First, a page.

Heaven or Hell

by Leslie Sann

You can make hell out of heaven and
heaven out of hell. It’s all in the mind.
~ John Milton

A client called me, despondent because her brother is extremely ill with cancer. While sharing her upset she told me that she wanted to give him hell. Curious, I asked her what might that look like? And by the way, how will giving him hell be useful?

She told me she would like to see him get off the couch and into his life. She herself is a cancer survivor and has a beautiful life on the other side of losing part of her lung. Why, she adamantly wondered, is he sitting there moping?

I heard sadness under her anger. I listened to her desire to assist him in savoring the life he has remaining. I invited her to give me the hell she’d like to give to him as a way to discover what is deeper than her anger. She agreed and shared how sad she was that her brother was, according to her, throwing his life away.

When she felt complete I reflected that it seemed that she would like to sow the seeds of the possibility of other choices in his life. I asked her how is throwing seeds on untilled soil, soil that is frozen, closed off and shut down going to be successful. We need to till the soil in order for it to be receptive to seeds. And even then, not all seeds germinate and come alive.

She spoke more about brother. He was a Vietnam vet and had challenges with drugs when he returned from the war. It seems with this recent diagnosis he began to use again.

I suggested she challenge herself to see what is true by asking: Is the soil receptive to her wisdom?

“Oh” she replied.

What if you didn’t give him hell, but instead gave him heaven?

“Tell me more,” she said, receptive to my suggestion.

What is it you really wish to give him? Hell? Or compassion, the mercy of your understanding, the awareness of your love and adoration, and the knowledge of your gratitude that he has been a valuable part of your life? What if you gave him the lovingkindness that his heart is hungry for?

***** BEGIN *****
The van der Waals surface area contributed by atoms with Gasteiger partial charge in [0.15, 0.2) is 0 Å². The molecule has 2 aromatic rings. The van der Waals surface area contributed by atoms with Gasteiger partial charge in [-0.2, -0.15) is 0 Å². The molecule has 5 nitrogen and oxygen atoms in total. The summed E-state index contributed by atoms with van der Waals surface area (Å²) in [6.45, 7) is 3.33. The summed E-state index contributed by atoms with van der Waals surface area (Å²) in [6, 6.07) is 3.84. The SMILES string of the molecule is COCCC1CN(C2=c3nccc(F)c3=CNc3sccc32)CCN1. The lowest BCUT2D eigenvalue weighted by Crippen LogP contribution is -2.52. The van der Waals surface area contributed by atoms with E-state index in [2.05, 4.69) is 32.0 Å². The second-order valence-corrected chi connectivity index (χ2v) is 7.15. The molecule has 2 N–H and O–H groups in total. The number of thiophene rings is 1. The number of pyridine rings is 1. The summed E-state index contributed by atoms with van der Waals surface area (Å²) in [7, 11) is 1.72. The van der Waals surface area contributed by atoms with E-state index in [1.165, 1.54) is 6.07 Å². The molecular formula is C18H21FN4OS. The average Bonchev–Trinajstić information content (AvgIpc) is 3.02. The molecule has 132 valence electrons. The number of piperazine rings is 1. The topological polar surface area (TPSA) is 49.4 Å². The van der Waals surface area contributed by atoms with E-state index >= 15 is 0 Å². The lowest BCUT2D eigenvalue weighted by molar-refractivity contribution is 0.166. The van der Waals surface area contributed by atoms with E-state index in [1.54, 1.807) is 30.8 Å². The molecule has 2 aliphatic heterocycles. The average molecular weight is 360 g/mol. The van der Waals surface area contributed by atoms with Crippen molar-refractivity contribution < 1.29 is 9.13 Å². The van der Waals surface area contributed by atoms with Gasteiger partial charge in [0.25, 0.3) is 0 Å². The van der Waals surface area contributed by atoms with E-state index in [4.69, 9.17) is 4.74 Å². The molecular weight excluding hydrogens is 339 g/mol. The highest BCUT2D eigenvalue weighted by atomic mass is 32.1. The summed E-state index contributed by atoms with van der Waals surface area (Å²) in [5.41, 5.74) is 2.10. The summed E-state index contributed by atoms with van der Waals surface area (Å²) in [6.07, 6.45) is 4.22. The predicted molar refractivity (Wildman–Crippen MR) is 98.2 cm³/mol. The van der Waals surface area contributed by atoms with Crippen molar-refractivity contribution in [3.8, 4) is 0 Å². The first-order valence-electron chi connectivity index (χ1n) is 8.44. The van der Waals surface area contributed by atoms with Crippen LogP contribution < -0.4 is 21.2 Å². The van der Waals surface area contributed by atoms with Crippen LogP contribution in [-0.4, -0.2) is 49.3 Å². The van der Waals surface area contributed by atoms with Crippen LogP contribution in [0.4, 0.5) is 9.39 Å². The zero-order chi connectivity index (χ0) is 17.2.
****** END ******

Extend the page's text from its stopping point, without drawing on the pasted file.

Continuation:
I told her about the time when my dad was ill, near the end of his life. A friend had told me about an idea he had for a book. He was going to title it: Write the Eulogy Before They Die. That’s all he had — a title and some ideas for the content. I thought it was a brilliant idea and I took the idea into action.

I sent an email message to my extended family requesting stories about my dad, about growing up around him. We had been a close-knit family. I grew up in a mini-tribe. My 10 cousins had lots of contact with my dad. Many shared stories about him I had never heard.

My dad at that point was suffering with late stage Parkinson’s and was not able to read. His fast mind and quick wit were no longer available to him. He felt useless and depressed.

I would bundle up the emails and send them to my mom, who would read them to him while he was resting on the couch. She told me he would listen with a gentle smile on his face as he heard tales of how much he had contributed to others and how much he was appreciated.

My client was inspired and by the time we got off the phone she had a plan for action. She was going to sit down and write out what she was grateful for about having this man as her brother. Then she would call him and ask if she could give him a gift. If he agreed, she was going to read to him what she had written about her love for him.

We often forget how precious people are in our lives. And with his diagnosis, with hers, with all of us dealing with covid, she wanted to do something different — to tell the people she loves how much they matter to her, while they are still alive.

She was going to give him heaven.

Yours from Planet Joy,